Posts Tagged ‘Food Combining Part One’


Sunday, July 10th, 2011

To see more charts in a larger format, go to the Internet and Google food combining charts for several different charts.

I learned about food combining at my first vegetarian conference in the mid- 1970s. It was part of a larger concept called Natural Hygiene, which is defined as: “that branch of biology that relates to the preservation and restoration of health. —There are no cures – Nature returns to normal when enervating habits are given up.” Source:

Natural Hygiene is a basic, common sense approach to healthful living. In an old issue of Health Science Magazine, the philosophy is described to include natural, unadulterated food; sunshine; clean, pure air; pure water; appropriate physical, mental and emotional activities; and a productive lifestyle, while simultaneously eliminating harmful factors. When these conditions are met, the body will self-regulate and self-repair to heal and restore health. (Health Science Magazine is now distributed quarterly to the members of The American Natural Hygiene Society:

In today’s busy, crazy, high-pressured society, these parameters are not so simple to follow. We have little control over the quality of our air, but we can install a water purifier and monitor our time in the sun so that we don’t become overexposed. But the area that I think that Natural Hygiene differs from other health systems that encourage these ideas is that of food combining.

When I Googled the words “food combining,” I found many more sites that I had expected, since when I learned about it, it was not very popular. But when Harvey and Marilyn Diamond wrote Fit for Life in 1985, which focused on food combining, the concept took on a life of its own, almost separate from the other aspects of Natural Hygiene. For example, my last posting was on The Fat Flush Plan by Ann Louise Gittleman. (Scroll down to the posting just before this one.) On page 76, Gittleman lists “The Fat Flushing Food Combination Rules,” which are very similar to my food combination chart from the Canadian Natural Hygiene Society.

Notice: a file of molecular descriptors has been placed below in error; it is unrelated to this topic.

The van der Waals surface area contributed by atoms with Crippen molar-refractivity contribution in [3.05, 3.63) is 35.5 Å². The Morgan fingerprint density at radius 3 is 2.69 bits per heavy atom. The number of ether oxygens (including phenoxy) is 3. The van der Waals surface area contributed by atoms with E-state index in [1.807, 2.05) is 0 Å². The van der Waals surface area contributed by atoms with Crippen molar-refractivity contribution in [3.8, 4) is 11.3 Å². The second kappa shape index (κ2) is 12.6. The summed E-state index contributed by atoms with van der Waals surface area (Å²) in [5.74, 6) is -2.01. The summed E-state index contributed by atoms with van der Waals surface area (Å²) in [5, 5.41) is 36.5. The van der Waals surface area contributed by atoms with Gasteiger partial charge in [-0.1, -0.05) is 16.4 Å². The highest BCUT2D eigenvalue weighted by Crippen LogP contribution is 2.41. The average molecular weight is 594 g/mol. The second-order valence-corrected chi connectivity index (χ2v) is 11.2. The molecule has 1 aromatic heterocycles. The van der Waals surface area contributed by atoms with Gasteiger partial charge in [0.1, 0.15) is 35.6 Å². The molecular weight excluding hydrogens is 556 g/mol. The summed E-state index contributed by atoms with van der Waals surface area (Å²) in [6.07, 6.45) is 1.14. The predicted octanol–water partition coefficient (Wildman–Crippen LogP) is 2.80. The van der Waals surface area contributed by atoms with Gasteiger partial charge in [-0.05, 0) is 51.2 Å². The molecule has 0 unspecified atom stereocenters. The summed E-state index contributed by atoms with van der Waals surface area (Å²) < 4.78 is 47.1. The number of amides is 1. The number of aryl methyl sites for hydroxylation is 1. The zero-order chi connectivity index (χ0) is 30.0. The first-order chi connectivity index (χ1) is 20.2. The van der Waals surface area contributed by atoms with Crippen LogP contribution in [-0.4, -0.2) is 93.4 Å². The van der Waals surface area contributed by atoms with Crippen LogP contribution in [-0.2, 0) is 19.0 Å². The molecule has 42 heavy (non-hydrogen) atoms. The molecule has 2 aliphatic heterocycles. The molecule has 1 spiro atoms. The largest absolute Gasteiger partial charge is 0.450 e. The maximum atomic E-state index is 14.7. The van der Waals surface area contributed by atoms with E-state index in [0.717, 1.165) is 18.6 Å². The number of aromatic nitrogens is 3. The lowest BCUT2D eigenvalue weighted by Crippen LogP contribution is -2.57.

Actually, I found a very interesting article criticizing Fit for Life book and the Diamonds in an essay by Dr. James J. Kenney.  In this article, the author refers to Dr. John Tilden’s book Toxemia Explained, which is the basis for Fit for Life. Tilden’s theories state that:

  • Toxic waste material is retained if the body does not have sufficient energy to excrete it.
  • Common cooking practices create food that is incompletely digested and leaves a toxic residue.
  • Accumulated toxic waste causes overweight.

Thus, while I adopted many of the principles of food combining to improve my digestion, according to Tilden, and then the Diamonds, this way of eating could help eliminate toxic waste that keeps us fat.

However, the main reason for my posting food combining on my alphabetical series of food plans and diets is not so much to promote weight loss, but rather to promote a simpler way of eating that will help you feel less bloated, more energetic, and eliminate digestive problems that don’t disappear despite antacid pills, acid reflux medicine and all the other remedies, both prescriptive and non-prescriptive, that fill the shelves of drug stores and health food stores.

To summarize Part One, I am reprinting The Reason for Food Combining from the back of the Canadian Natural Hygiene Society’s placemat I purchased at a vegetarian conference many years ago and have used as a general guide for myself.  One side is a pictorial view of how to combine foods and the other side is the text to explain the ideas behind food combining. I find the idea fascinating and have recommended this way of eating to anyone suffering from digestive difficulties.

The reason for food combining is to make digestion easier and more efficient! Most protein foods require an acid digestive environment for proper digestion, whereas most carbohydrates digest properly in an alkaline medium. Therefore, if we are going to eat more than one food at a meal, we can greatly improve digestion, and avoid indigestion, by eating foods that will require the same gastric juices for digestion and are compatible. Proper food combining leads to good digestion and to better health.

The simpler the meal, the better you feel.

In Part Two I will describe how the concept of food combining works.